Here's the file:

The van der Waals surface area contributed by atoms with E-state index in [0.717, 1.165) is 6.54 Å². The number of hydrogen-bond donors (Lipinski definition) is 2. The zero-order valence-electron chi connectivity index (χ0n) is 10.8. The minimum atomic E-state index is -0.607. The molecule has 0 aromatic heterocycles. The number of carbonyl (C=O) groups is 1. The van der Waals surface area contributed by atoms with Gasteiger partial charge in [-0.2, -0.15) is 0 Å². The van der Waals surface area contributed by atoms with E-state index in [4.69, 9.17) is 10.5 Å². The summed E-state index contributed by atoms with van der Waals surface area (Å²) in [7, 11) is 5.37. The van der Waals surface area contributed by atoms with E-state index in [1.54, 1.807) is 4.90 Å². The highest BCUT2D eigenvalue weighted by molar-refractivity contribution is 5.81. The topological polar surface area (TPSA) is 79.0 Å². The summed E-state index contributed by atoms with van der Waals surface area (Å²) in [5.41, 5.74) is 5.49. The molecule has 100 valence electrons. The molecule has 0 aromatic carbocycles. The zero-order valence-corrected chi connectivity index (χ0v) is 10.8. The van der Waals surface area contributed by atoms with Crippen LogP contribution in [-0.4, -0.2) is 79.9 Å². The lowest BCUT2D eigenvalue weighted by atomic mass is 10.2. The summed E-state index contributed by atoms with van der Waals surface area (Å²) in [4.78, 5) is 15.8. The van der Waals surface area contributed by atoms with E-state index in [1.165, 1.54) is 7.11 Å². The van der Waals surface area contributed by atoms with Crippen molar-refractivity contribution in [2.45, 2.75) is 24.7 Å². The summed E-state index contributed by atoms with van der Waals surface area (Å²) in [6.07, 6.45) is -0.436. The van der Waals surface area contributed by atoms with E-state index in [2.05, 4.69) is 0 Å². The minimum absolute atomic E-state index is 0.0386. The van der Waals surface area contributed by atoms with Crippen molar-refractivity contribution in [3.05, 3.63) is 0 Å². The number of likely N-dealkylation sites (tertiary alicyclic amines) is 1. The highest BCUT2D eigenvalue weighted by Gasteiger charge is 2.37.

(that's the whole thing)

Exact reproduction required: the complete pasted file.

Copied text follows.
The van der Waals surface area contributed by atoms with E-state index in [0.717, 1.165) is 6.54 Å². The number of hydrogen-bond donors (Lipinski definition) is 2. The zero-order valence-electron chi connectivity index (χ0n) is 10.8. The minimum atomic E-state index is -0.607. The molecule has 0 aromatic heterocycles. The number of carbonyl (C=O) groups is 1. The van der Waals surface area contributed by atoms with Gasteiger partial charge in [-0.2, -0.15) is 0 Å². The van der Waals surface area contributed by atoms with E-state index in [4.69, 9.17) is 10.5 Å². The summed E-state index contributed by atoms with van der Waals surface area (Å²) in [7, 11) is 5.37. The van der Waals surface area contributed by atoms with E-state index in [1.54, 1.807) is 4.90 Å². The highest BCUT2D eigenvalue weighted by molar-refractivity contribution is 5.81. The topological polar surface area (TPSA) is 79.0 Å². The summed E-state index contributed by atoms with van der Waals surface area (Å²) in [5.41, 5.74) is 5.49. The molecule has 100 valence electrons. The molecule has 0 aromatic carbocycles. The zero-order valence-corrected chi connectivity index (χ0v) is 10.8. The van der Waals surface area contributed by atoms with Crippen LogP contribution in [-0.4, -0.2) is 79.9 Å². The lowest BCUT2D eigenvalue weighted by atomic mass is 10.2. The summed E-state index contributed by atoms with van der Waals surface area (Å²) in [4.78, 5) is 15.8. The van der Waals surface area contributed by atoms with E-state index in [1.165, 1.54) is 7.11 Å². The van der Waals surface area contributed by atoms with Crippen molar-refractivity contribution in [2.45, 2.75) is 24.7 Å². The summed E-state index contributed by atoms with van der Waals surface area (Å²) in [6.07, 6.45) is -0.436. The van der Waals surface area contributed by atoms with E-state index in [2.05, 4.69) is 0 Å². The minimum absolute atomic E-state index is 0.0386. The van der Waals surface area contributed by atoms with Crippen molar-refractivity contribution in [3.05, 3.63) is 0 Å². The number of likely N-dealkylation sites (tertiary alicyclic amines) is 1. The highest BCUT2D eigenvalue weighted by Gasteiger charge is 2.37.